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David Parker lawsuit having a “chilling” effect on schools’ homosexual programs, says homosexual legal advocacy group.

WALTHAM, MA (JAN. 31, 2007)  Even though David Parker’s federal civil rights lawsuit against the Lexington Public School System over the homosexual agenda in their elementary schools (and their refusal to allow notification or opt-out) is still in the courts, its effect is already being felt around the state.

Schools are apparently figuring out that if they push perversion to children, they could face a tough lawsuit. As one of the attorneys for the homosexual legal group Gay and Lesbian Advocates and Defenders (GLAD) recently complained, schools are starting to get the message. 

Here’s from a recent article in the homosexual newspaper “Bay Windows”, published last September::

GLAD atty: Lexington lawsuit has had chilling effect on schools
by Ethan Jacobs, Bay Windows
Thursday Sep 27, 2007

Nima Eshghi, an attorney for Gay and Lesbian Advocates and Defenders (GLAD), told attendees at the Greater Boston PFLAG annual meeting Sept. 24 that the federal lawsuit by a pair of families against the town of Lexington for including LGBT-themed books in the elementary school curriculum has had a chilling effect on other schools. She said last spring a lesbian couple with a daughter in a Watertown elementary school contacted GLAD to complain that the school had pulled the book And Tango Makes Three, a true story about a pair of male penguins that became mates and raised a baby penguin, from the library shelves in response to parent protests. The couple spoke with the librarian and the school principal and urged them to restore the book to the library, but they were rebuffed.

"Ultimately the school said, ’We just don’t want to be sued like Lexington.’ And they kept the book out," said Eshghi. She said the couple chose to pull their daughter out of the school. Eshghi said GLAD did not get involved directly in the situation, and she does not know which school the couple’s child attended.

Eshghi said opponents of LGBT-inclusive curricula, both in Massachusetts and nationally, have exploited state parental notification laws around sex education by asking schools and courts to apply them to any discussion of LGBT families or people.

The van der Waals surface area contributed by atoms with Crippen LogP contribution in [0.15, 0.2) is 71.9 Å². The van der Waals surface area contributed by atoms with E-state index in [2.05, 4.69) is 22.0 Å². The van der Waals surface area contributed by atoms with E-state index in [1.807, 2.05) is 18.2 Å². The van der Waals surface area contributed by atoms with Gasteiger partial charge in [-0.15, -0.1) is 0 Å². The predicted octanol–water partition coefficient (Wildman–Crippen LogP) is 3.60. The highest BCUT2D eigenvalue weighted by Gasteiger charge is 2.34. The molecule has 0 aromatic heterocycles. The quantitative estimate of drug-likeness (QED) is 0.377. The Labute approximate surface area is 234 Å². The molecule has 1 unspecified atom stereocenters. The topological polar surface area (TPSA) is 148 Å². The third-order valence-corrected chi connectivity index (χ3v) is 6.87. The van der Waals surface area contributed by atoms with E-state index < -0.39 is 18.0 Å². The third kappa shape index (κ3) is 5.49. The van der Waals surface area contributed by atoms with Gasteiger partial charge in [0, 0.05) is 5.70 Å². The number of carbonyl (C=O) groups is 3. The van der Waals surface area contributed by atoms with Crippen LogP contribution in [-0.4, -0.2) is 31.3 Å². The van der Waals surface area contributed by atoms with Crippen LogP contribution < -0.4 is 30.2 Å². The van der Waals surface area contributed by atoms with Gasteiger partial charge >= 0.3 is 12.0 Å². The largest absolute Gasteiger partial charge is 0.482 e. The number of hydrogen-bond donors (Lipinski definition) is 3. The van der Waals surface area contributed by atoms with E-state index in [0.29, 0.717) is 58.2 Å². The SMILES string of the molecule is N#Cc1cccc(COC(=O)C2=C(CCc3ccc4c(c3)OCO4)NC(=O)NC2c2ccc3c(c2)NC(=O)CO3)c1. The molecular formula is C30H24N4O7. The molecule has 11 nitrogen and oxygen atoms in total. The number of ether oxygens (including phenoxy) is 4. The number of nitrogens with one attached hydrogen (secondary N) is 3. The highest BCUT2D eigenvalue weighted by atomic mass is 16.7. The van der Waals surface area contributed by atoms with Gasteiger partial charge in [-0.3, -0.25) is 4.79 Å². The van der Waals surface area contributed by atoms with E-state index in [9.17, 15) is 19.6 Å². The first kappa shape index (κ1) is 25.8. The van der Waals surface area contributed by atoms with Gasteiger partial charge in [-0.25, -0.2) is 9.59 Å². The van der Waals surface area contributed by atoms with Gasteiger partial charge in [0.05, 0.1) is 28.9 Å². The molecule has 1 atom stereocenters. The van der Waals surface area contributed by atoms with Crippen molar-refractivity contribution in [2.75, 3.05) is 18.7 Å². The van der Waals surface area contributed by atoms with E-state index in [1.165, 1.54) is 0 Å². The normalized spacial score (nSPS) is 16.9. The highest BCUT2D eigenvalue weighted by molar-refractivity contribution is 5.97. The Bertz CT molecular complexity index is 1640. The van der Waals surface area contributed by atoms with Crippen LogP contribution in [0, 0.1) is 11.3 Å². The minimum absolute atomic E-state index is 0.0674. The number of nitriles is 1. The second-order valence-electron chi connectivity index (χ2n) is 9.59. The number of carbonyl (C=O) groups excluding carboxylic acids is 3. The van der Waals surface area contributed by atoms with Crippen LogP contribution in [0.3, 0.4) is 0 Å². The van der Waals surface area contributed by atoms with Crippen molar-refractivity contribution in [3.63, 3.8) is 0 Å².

"What these parents groups, who are really fueled by a larger right wing establishment, are trying to do is take very, very narrow opt-out and parent notification rules that exist at the middle school and high school level purely for sex education, and only to be used in certain narrow circumstances, and they are trying to take that, bring it down into the kindergarten, first and second grade level where kids are not talking about sex. They are talking about who’s in a family. ... They’re not objecting to studying families. They’re objecting only to certain families. They want their children opted out of learning about certain families," said Eshghi.

She told the crowd gathered at the Congregational Church of Needham that GLAD has learned that some schools in Massachusetts have done just what the families in the Lexington case have demanded from Lexington Public Schools, notifying parents with objections to homosexuality about any LGBT-related materials and allowing them to opt their children out of any discussion of LGBT people and families. She said many schools will grow tired of expending resources to screen for any reference to LGBT people in their curriculum, and they will follow the Watertown school’s example and do away with the LGBT books. GLAD is filing an amicus brief in the case, she said, because the organization worries it could have a chilling effect on discussions of LGBT people in the classroom.

Last February U.S. District Court Judge Mark Wolf dismissed the Lexington case brought by the two families, David and Tonia Parker and Robert and Robin Wirthlin, but the families have appealed that decision. Eshghi explained that one of the core arguments Wolf used in his dismissal is that part of the mission of public schools is to inculcate the value of diversity in the students. Eshghi said in its amicus brief GLAD will go farther, arguing that the Supreme Court has ruled repeatedly over the years that one of the missions of public schools is to bring together diverse groups.

She said GLAD is filing the brief "so [schools] can have some language coming from our briefs that we hope will make it into this case so they can offensively say, you know what, it’s not just that we’re permitted to teach this material; it’s that we are mandated to teach this material. This is our mission, and this mission is actually rooted in larger constitutional principles about what the role of public schools is."

All of us owe David Parker a debt of gratitude and thanks for his sacrifice and for standing up against the aggressive homosexual movement.